A company that wants to mine raw uranium in Virginia, but cannot because of a Virginia ban on uranium mining, failed to persuade the court that Virginia’s ban was preempted by the Atomic Energy Act, or AEA.
Virginia Uranium Inc. wants to mine raw uranium ore from a site near Coles Hill, Virginia, but Virginia law flatly prohibits uranium mining in the commonwealth. The company filed suit, alleging that, under the Constitution’s Supremacy Clause, the AEA preempts state uranium mining laws like Virginia’s and ensconces the Nuclear Regulatory Commission, or NRC, as the lone regulator in the field.
Both the district court and the Fourth Circuit rejected the company’s argument, finding that while the AEA affords the NRC considerable authority over the nuclear fuel life cycle, it offers no hint that Congress sought to strip states of their traditional power to regulate mining on private lands within their borders.
We begin with the company’s claim that the text and structure of the AEA reserve the regulation of uranium mining for the purpose of addressing nuclear safety concerns to the NRC alone—and almost immediately problems emerge. Unlike many federal statutes, the AEA contains no provision preempting state law in so many words. Even more pointedly, the statute grants the NRC extensive and sometimes exclusive authority to regulate nearly every aspect of the nuclear fuel life cycle except mining. What the text states, context confirms. Later amendments to the AEA point to the same conclusion.
If the best reading of the AEA doesn’t require us to hold the state law before us preempted, Virginia Uranium takes another swing in the same direction. Only this time, the company submits, our precedents have adopted a different, even if maybe doubtful, reading of the AEA that we must follow. Most prominently, Virginia Uranium points to this court’s decision in Pacific Gas & Elec. Co. v. State Energy Resources Conservation and Development Comm’n, 461 U. S. 190 (1983). But here, too, problems quickly appear. If Pacific Gas and its progeny alone marked our path, this case might be a close one, as our dissenting colleagues suggest. But for us any lingering doubt dissipates when we consult other cases in this area and this court’s traditional tools of statutory interpretation.
If the AEA doesn’t occupy the field of radiation safety in uranium mining, Virginia Uranium suggests the statute still displaces state law through what’s sometimes called conflict preemption. In particular, the company suggests, Virginia’s mining law stands as an impermissible “obstacle to the accomplishment and execution of the full purposes and objectives of Congress.” According to Virginia Uranium, maybe the text of the AEA doesn’t touch on mining in so many words, but its authority to regulate later stages of the nuclear fuel life cycle would be effectively undermined if mining laws like Virginia’s were allowed. A sound preemption analysis cannot be as simplistic as that.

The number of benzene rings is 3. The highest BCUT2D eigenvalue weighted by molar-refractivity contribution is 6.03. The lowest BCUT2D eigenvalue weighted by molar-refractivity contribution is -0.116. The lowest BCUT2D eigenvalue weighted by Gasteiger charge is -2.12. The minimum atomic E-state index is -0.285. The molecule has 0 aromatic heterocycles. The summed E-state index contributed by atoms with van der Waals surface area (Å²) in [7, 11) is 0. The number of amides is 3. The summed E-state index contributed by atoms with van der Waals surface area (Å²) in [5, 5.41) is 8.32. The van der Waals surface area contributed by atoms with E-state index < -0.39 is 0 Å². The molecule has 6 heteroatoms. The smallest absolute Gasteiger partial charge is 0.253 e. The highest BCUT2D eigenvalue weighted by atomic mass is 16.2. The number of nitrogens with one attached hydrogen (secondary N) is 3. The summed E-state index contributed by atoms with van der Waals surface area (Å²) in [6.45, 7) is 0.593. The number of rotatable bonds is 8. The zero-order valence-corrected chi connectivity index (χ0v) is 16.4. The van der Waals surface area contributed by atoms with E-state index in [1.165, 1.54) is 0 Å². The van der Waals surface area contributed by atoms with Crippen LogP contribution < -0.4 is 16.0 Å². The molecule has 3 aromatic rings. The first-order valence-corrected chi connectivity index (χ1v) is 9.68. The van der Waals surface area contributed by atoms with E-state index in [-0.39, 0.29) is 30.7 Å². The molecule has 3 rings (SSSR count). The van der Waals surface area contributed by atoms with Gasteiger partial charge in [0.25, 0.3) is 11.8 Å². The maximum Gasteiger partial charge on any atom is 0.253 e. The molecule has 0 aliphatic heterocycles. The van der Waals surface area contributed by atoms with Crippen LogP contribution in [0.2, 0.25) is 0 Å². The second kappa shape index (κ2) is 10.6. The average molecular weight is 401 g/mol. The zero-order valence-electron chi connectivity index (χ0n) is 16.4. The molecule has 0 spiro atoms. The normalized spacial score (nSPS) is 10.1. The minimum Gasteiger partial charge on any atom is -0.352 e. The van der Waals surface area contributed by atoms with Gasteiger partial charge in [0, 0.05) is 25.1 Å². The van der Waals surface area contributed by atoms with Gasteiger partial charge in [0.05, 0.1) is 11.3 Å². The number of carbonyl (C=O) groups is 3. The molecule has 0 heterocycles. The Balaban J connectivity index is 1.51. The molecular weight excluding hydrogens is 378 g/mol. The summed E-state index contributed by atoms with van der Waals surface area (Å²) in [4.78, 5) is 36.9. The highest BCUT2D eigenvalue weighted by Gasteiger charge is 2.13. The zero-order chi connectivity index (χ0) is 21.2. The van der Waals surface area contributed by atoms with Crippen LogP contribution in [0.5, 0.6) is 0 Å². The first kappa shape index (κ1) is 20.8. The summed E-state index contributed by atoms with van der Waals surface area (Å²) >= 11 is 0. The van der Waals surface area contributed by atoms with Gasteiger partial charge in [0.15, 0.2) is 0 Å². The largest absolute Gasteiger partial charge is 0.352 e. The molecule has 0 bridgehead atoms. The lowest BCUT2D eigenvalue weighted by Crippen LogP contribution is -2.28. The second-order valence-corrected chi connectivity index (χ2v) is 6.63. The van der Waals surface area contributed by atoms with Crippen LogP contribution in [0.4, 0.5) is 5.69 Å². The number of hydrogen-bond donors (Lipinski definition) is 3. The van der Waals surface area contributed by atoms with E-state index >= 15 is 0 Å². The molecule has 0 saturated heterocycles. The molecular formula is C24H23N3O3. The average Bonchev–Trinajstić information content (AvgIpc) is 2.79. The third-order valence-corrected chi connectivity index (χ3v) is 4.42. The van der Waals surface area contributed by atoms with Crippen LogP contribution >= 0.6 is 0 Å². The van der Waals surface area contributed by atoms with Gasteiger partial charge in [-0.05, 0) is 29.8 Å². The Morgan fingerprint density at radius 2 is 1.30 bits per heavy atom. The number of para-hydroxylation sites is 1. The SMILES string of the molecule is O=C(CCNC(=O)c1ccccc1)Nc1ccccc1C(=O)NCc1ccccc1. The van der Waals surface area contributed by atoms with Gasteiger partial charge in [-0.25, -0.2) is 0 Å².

Ginsburg, J., Sotomayor, J., and Kagan, J., concurring in the judgment:
I reach the same bottom-line judgment as does Justice Gorsuch: The commonwealth’s mining ban is not preempted. And I agree with much contained in Justice Gorsuch’s opinion. But his discussion of the perils of inquiring into legislative motive sweeps well beyond the confines of this case, and therefore seems to me inappropriate in an opinion speaking for the court, rather than for individual members of the court. Further, Virginia Uranium’s obstacle preemption arguments fail under existing doctrine, so there is little reason to question, as Justice Gorsuch does, whether that doctrine should be retained.
Roberts, C.J., Breyer, J., and Alito, J., dissenting:
Although one party will be happy with the result of today’s decision, both will be puzzled by its reasoning. That’s because the lead opinion sets out to defeat an argument that no one made, reaching a conclusion with which no one disagrees. Specifically, the opinion devotes its analysis to whether the field of uranium mining safety is preempted under the Atomic Energy Act, ultimately concluding that it is not. But no party disputes that. Rather, the question we agreed to address is whether a state can purport to regulate a field that is not preempted (uranium mining safety) as an indirect means of regulating other fields that are preempted (safety concerns about uranium milling and tailings). And on that question, our precedent is clear: The AEA prohibits state laws that have the purpose and effect of regulating preempted fields
Virginia Uranium Inc. v. Warren, No. 16-1275, June 17, 2019. Supreme Court (Gorsuch, J.) from 4th Cir. USSUPCT No. 019-1-002, 44 pp.